The Most Interesting Fruit in the World

The banana used to be a luxury good. Now it’s the most popular fruit in the U.S. and elsewhere. But the production efficiencies that made it so cheap have also made it vulnerable to a deadly fungus that may wipe out the one variety most of us eat. Scientists do have a way to save it — but will Big Banana let them?

How Spotify Saved the Music Industry (But Not Necessarily Musicians) (Ep. 374)

Daniel Ek, a 23-year-old Swede who grew up on pirated music, made the record labels an offer they couldn’t refuse: a legal platform to stream all the world’s music. Spotify reversed the labels’ fortunes, made Ek rich, and thrilled millions of music fans. But what has it done for all those musicians stuck in the long tail?

Why Rent Control Doesn’t Work (Ep. 373)

As cities become ever-more expensive, politicians and housing advocates keep calling for rent control. Economists think that’s a terrible idea. They say it helps a small (albeit noisy) group of renters, but keeps overall rents artificially high by disincentivizing new construction. So what happens next?

See a random post from our archives:
06 29 2010

Marijuananomics in California

NPR had a story about the rising average cost of growing marijuana in Humboldt County, Calif., a center of the industry. Costs are rising for two reasons: 1) Much pot-growing has shifted indoors to 24-hour-a-day growing periods, necessitating the use of lots of electricity; and 2) Electricity prices,...

Freakonomics Radio Live: “Would You Eat a Piece of Chocolate Shaped Like Dog Poop?” (Ep. 372)

What your disgust level says about your politics, how Napoleon influenced opera, why New York City’s subways may finally run on time, and more. Five compelling guests tell Stephen Dubner, co-host Angela Duckworth, and fact-checker Jody Avirgan lots of things they didn’t know.

Why You Shouldn’t Open a Restaurant (Ep. 347 Update)

Kenji López-Alt became a rock star of the food world by bringing science into the kitchen in a way that everyday cooks can appreciate. Then he dared to start his own restaurant — and discovered problems that even science can’t solve.

A Free-Trade Democrat in the Trump White House (Ep. 371)

For years, Gary Cohn thought he’d be the next C.E.O. of Goldman Sachs. Instead, he became the “adult in the room” in a chaotic administration. Cohn talks about the fights he won, the fights he lost, and the fights he was no longer willing to have. Also: why he and Trump are still on speaking terms even after he reportedly called the president “a professional liar.”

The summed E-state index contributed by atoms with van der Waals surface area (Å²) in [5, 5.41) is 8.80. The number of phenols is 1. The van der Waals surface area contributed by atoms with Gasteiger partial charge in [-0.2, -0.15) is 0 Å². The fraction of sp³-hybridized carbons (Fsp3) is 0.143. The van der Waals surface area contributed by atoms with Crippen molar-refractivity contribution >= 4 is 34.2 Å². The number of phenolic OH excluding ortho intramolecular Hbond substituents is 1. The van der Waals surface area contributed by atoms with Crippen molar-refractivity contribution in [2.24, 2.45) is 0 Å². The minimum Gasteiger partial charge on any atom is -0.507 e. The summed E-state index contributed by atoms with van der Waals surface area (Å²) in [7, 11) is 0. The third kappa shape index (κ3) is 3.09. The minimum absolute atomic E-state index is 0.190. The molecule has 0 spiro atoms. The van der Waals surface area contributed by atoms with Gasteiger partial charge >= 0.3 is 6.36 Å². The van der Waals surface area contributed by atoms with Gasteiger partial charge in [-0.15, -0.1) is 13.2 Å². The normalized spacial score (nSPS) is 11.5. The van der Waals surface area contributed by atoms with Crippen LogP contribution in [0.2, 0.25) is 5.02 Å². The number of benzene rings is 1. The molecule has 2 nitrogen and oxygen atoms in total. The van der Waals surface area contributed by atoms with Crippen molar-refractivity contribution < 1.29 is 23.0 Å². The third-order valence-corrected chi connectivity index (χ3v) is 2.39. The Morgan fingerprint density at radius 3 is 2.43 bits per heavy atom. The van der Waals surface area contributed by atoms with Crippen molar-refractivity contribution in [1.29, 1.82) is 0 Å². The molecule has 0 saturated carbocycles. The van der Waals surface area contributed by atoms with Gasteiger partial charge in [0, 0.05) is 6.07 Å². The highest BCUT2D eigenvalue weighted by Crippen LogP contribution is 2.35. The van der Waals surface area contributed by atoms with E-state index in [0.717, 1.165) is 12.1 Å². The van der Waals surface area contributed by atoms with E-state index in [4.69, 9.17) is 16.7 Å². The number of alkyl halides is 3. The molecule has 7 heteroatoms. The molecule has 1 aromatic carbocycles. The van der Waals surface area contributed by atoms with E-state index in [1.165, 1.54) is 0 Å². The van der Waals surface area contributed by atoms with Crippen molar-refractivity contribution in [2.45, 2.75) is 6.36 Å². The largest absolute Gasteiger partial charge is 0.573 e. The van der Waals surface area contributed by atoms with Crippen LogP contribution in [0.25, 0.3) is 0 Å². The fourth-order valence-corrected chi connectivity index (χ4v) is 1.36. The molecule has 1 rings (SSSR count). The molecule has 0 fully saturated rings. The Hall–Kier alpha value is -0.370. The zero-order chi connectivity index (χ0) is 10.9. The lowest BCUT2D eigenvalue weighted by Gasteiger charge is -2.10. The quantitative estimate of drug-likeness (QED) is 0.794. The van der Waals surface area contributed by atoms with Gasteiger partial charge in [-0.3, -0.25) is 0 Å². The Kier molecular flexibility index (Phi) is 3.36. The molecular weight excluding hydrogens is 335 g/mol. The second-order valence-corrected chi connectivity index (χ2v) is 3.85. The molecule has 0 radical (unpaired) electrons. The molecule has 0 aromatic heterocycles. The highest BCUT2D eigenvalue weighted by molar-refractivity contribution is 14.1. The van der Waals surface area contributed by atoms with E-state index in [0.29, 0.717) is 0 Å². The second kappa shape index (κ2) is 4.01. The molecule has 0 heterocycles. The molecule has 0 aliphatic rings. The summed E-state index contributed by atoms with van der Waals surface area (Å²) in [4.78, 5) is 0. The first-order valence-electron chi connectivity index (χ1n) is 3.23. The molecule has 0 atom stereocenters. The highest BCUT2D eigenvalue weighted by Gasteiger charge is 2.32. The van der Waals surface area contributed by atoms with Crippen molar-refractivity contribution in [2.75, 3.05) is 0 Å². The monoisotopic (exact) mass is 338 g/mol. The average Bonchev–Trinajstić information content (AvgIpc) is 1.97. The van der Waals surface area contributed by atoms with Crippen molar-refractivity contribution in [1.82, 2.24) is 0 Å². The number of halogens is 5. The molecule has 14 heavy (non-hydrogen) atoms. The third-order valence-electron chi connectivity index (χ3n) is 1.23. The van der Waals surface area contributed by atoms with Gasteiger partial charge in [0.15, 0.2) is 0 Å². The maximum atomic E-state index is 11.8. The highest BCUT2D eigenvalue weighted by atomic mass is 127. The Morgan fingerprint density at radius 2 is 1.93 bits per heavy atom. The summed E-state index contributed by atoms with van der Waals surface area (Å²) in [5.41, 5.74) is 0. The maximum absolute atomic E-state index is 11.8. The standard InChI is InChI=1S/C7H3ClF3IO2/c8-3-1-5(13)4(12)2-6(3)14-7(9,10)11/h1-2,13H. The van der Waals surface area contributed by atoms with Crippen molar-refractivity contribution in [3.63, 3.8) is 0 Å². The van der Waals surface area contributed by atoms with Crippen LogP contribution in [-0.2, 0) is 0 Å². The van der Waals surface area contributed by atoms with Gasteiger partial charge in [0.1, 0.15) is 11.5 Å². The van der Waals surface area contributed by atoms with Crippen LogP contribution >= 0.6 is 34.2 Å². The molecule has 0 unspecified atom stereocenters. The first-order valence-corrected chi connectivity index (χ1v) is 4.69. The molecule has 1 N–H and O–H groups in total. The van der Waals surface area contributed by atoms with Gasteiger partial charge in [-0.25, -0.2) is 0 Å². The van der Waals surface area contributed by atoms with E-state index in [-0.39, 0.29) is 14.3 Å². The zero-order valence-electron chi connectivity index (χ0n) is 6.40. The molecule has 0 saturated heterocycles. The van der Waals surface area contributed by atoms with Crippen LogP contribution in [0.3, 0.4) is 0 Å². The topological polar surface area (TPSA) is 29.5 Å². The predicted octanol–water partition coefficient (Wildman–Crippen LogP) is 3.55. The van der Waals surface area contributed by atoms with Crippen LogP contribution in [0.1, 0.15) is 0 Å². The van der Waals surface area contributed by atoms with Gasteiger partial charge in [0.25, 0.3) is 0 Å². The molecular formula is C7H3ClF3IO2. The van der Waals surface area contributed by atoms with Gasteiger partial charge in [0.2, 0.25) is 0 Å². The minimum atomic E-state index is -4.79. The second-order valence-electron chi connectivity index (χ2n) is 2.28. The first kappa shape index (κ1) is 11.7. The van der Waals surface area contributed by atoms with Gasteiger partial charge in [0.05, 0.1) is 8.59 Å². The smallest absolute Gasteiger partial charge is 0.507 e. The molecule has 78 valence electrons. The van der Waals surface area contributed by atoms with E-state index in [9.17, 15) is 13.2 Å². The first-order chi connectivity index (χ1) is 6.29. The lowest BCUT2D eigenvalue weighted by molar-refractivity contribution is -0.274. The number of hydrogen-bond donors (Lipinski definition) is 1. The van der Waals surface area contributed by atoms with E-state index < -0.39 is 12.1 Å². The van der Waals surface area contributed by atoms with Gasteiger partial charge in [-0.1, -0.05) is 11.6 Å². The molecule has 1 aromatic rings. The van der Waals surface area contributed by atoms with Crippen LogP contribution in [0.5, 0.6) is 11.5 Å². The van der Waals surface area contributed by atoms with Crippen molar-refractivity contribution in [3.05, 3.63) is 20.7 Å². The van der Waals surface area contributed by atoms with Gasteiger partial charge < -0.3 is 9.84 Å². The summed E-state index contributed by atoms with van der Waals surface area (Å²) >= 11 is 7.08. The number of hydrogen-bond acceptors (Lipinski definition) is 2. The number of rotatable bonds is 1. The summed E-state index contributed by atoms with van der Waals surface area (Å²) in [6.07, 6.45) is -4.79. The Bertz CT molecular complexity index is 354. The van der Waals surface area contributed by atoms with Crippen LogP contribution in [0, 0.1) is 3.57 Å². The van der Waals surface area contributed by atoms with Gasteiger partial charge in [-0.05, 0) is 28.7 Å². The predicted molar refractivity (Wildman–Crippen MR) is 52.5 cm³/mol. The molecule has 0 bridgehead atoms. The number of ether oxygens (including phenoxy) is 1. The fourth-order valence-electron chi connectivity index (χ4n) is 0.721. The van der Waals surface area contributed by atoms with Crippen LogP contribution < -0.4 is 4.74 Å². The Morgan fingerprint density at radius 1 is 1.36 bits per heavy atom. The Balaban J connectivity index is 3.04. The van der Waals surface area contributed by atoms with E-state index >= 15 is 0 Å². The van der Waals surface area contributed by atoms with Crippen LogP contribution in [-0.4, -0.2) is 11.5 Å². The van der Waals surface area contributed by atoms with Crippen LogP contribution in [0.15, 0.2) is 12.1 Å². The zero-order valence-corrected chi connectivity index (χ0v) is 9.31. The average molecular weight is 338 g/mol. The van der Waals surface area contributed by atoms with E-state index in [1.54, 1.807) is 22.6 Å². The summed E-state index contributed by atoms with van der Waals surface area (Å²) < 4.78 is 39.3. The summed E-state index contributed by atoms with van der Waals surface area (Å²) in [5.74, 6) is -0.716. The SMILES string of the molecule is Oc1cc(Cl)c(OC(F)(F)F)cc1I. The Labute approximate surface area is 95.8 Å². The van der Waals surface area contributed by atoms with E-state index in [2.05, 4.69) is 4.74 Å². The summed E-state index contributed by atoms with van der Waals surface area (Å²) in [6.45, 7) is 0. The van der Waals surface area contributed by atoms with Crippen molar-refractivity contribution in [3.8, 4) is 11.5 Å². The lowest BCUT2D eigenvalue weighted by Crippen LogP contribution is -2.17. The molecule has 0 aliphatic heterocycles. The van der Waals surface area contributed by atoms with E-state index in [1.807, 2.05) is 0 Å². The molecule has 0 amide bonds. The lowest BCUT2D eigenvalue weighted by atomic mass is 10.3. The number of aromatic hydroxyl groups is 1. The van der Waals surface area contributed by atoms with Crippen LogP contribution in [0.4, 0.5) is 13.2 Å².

Season 8, Episode 27

Great athletes aren’t just great at the physical stuff. They’ve also learned how to handle pressure, overcome fear, and stay focused. Here’s the good news: you don’t have to be an athlete to use what they know. (Part of “The Hidden Side of Sports” series.) To find out more, check out the podcast from which […]

How to Fail Like a Pro (Ep. 370)

The road to success is paved with failure, so you might as well learn to do it right. (Ep. 5 of the “How to Be Creative” series.)

Another Kidney-Donation Story to Make You Smile

A few years ago, we made a podcast episode with Al Roth, the Stanford economist whose work on market design and matchmaking won him a Nobel Prize. His most eye-catching work involves a system to increase the supply of kidney donors (and, more important, kidney recipients). We followed up that episode with another one, the […]

A Good Idea Is Not Good Enough (Ep. 369)

Whether you’re building a business or a cathedral, execution is everything. We ask artists, scientists, and inventors how they turned ideas into reality. And we find out why it’s so hard for a group to get things done — and what you can do about it. (Ep. 4 of the “How to Be Creative” series.)

Where Do Good Ideas Come From? (Ep. 368)

Whether you’re mapping the universe, hosting a late-night talk show, or running a meeting, there are a lot of ways to up your idea game. Plus: the truth about brainstorming. (Ep. 3 of the “How to Be Creative” series.)